cic neurons. It is possible that this view may change with regard to the
magnetoreception mechanism but what is clear is that the VGCC me-
chanism is vastly more important than either of these mechanisms,
acting in diverse cell types and acting to provide responses to a very
wide frequency range and even to static electrical elds and static
magnetic elds. Because static magnetic elds only place forces on
moving electric charges, this produced a puzzle on how they can
M.L. Pall 
activate the VGCCs. Pall (2013) suggested that the solution to that
puzzle is that the plasma membrane of animal cells is often moving,
such that the charges in the voltage sensor are also moving and can,
therefore, have forces placed on them by the static magnetic elds.
These static magnetic elds, activating the VGCCs can be relative low
intensity but probably must be much higher intensity than the extra-
ordinarily weak geomagnetic elds. The reader is referred to Lu et al.
(2015) for empirical information from an important static magnetic
eld study, where those static magnetic elds activate both VGCCs and
voltage-gated sodium channels.
9. Foster and Moulder on Wi-Fi
The Foster and Moulder (2013) paper argues that there are no and
cannot be any health eects of Wi- Fi. The rst 7½pages of the paper
are, however, largely irrelevant to that issue. These pages discuss such
issues as predicted peak power output, incident power density and the
FCC and international safety guidelines. They also discuss specic ab-
sorption rate (SAR) values, a measure of heating. Because it is now
established, as discussed above that thermal eects are not the relevant
mechanism of non-thermal eects and that VGCC activation is the main
mechanism of such eects, this whole section is irrelevant. Foster and
Moulder (2013) discuss the issue of biological eects, praising 7 studies
listed in table 4 of their paper as having well-characterized exposure
systemsof well dened SARS values, reporting that there were no
eects in the rats or mice in those 7 studies. Those 7 studies are Laudisi
et al. (2012),Sambucci et al. (2010),Aït-Aïssa et al. (2010, 2012, 2013)
and Poulletier de Gannes et al. (2012, 2013). The rst two studies come
from one research group and the other ve from another, albeit with
some shared personnel.
Six or those seven studies (Sambucci et al., 2010; Aït-Aïssa et al.,
2010, 2012, 2013; Poulletier de Gannes et al., 2012, 2013) used an
exposure system described by Wu et al. (2009) that is important here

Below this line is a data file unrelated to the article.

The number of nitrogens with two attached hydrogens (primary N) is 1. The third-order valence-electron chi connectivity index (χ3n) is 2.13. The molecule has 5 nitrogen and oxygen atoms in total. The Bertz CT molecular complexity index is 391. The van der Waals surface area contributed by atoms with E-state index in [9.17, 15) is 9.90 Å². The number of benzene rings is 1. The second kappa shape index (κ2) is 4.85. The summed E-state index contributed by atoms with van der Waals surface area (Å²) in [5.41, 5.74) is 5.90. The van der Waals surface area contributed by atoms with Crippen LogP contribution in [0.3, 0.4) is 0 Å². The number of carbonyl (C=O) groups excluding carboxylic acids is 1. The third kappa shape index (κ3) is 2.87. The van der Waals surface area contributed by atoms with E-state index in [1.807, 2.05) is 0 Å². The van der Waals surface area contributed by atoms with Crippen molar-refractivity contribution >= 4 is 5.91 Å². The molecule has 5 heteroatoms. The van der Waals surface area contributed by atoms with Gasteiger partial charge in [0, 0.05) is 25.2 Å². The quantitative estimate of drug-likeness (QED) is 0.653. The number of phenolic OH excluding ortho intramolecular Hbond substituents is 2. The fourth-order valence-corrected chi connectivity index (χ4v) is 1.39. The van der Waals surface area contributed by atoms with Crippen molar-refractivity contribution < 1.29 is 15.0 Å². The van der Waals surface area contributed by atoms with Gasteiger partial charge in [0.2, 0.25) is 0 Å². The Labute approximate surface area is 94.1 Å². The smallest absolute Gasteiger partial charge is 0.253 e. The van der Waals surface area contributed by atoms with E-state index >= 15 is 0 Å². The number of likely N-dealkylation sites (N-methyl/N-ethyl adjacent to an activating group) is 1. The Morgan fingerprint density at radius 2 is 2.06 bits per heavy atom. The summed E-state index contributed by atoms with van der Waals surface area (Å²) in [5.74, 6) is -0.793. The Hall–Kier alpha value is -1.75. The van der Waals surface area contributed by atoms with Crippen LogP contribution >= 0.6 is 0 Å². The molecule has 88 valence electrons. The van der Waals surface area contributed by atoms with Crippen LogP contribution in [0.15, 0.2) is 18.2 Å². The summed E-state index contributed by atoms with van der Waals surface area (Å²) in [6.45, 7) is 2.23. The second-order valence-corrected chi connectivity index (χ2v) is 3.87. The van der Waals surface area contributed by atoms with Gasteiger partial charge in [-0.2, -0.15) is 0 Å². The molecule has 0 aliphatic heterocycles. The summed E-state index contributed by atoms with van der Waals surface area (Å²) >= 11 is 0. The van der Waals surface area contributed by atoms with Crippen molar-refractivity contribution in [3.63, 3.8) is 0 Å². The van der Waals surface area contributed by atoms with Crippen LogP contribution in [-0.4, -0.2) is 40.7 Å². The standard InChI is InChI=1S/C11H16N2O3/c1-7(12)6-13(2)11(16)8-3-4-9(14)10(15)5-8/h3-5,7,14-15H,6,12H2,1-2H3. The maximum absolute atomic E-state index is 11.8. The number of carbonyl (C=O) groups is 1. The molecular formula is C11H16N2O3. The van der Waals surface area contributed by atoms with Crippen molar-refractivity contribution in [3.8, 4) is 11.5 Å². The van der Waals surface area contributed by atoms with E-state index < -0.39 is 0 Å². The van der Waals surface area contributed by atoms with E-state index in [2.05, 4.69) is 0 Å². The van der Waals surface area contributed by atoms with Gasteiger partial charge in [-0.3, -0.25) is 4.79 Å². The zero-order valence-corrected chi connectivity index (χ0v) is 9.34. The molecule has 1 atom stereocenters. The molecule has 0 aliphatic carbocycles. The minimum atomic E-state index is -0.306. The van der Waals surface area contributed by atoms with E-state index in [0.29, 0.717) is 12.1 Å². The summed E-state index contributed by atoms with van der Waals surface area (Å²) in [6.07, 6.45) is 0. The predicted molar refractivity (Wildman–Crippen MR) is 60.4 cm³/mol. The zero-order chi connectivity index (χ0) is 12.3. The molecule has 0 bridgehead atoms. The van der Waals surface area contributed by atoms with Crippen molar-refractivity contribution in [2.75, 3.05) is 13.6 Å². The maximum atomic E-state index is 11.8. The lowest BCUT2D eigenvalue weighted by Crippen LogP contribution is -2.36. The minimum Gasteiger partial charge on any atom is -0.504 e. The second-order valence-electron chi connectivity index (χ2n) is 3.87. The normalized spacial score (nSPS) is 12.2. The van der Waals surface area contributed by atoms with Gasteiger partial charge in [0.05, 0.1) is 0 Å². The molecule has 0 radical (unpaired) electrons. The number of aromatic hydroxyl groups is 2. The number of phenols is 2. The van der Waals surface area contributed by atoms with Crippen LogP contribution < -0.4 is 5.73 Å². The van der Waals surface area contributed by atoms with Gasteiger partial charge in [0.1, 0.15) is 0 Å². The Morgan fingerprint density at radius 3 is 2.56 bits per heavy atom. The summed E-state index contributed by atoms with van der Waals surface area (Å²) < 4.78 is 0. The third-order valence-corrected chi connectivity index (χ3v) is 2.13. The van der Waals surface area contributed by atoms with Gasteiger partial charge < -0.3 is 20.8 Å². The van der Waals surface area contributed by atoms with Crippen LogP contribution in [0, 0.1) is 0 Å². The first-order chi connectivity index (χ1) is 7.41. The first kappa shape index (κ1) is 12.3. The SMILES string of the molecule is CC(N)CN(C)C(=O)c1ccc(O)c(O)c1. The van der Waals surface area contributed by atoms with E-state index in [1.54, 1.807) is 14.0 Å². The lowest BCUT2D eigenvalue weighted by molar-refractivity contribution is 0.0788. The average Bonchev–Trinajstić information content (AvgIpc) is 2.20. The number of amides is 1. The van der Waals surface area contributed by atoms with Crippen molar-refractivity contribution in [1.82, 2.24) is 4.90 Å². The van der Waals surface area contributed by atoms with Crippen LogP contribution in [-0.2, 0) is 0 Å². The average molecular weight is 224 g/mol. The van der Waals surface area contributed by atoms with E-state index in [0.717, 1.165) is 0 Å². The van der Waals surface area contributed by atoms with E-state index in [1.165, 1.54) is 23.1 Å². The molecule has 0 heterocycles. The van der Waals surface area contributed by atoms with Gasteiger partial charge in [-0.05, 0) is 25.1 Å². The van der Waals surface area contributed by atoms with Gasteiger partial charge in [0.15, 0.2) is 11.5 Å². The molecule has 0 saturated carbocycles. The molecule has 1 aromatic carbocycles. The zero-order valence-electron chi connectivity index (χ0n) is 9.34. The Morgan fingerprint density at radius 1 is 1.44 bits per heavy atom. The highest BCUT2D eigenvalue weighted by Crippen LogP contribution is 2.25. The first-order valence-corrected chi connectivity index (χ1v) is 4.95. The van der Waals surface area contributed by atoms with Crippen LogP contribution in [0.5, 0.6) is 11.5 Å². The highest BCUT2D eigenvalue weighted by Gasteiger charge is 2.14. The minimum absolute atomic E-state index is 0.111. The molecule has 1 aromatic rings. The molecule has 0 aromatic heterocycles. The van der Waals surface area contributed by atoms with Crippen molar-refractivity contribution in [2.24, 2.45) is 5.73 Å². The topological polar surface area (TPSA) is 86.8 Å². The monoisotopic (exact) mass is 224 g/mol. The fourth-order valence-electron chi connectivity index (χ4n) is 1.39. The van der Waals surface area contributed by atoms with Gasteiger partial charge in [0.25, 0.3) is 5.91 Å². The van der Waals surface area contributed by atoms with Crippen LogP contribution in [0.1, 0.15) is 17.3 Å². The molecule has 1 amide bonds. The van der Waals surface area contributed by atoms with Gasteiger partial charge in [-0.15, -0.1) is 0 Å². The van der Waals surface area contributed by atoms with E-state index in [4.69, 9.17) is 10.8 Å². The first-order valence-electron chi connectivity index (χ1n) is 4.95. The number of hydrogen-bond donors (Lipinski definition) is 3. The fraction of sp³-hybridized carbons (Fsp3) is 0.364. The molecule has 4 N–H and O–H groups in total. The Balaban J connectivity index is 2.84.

and that was claimed to produce a near uniform exposure. Laudisi et al.
(2012) used a somewhat similar exposure system of Ardoino et al.
(2005), albeit another one that is also claimed to produce near uniform
exposures. The important features here of the Wu et al. (2009) exposure
system need to be examined in the light of the fact that, as discussed
above, articial EMFs are polarized with the polarization producing
much larger biological eects than natural non-polarized EMFs
(Belyaev, 2005, 2015; Panagopoulos et al., 2015a). The probable im-
portant feature of these polarized EMFs is that they put much larger
forces on electrically charged groups (Panagopoulos et al., 2015a);
since such forces are central to VGCC activation via the voltage sensor,
as discussed above, they are likely to be central to the production of
most biological eects. Let's examine Wu et al. (2009) with that issue in
mind. It uses a large chamber surrounded by 1 mm aluminum mesh
wire mesh to provide reections of the EMFs. The chamber in which
animals are exposed on a platform at its center, is also surrounded by
antennae in all 6 directions (up, down, all four horizontal directions)
such that each antenna is broadcasting with one polarization is opposed
(at 180°) by another broadcasting with the 180° opposite polarization,
as well as by four other antennae, broadcasting with 90° dierent po-
larization in each of the four possible directions. This produces a eld
that is more like a non-polarized EMF rather than the usual polarized
articial EMF. This move toward non-polarization is further ex-
acerbated by the aluminum wire reverberation system whose reec-
tions will generate vast numbers of reections of dierent polarity, like
a non-polarized EMF. The consequences of this is that the structure of
this exposure system is clearly very dierent from that seen in Wi-Fi or
any other articially produced EMF that we may be exposed to, with
biological eects produced via electrical forces being vastly less. Con-
sequently this exposure system is not only inherently dierent from
genuine Wi-Fi, it is predicted to be inherently less active than genuine
Wi-Fi, regardless of what EMFs are being fed into the 6 antennae.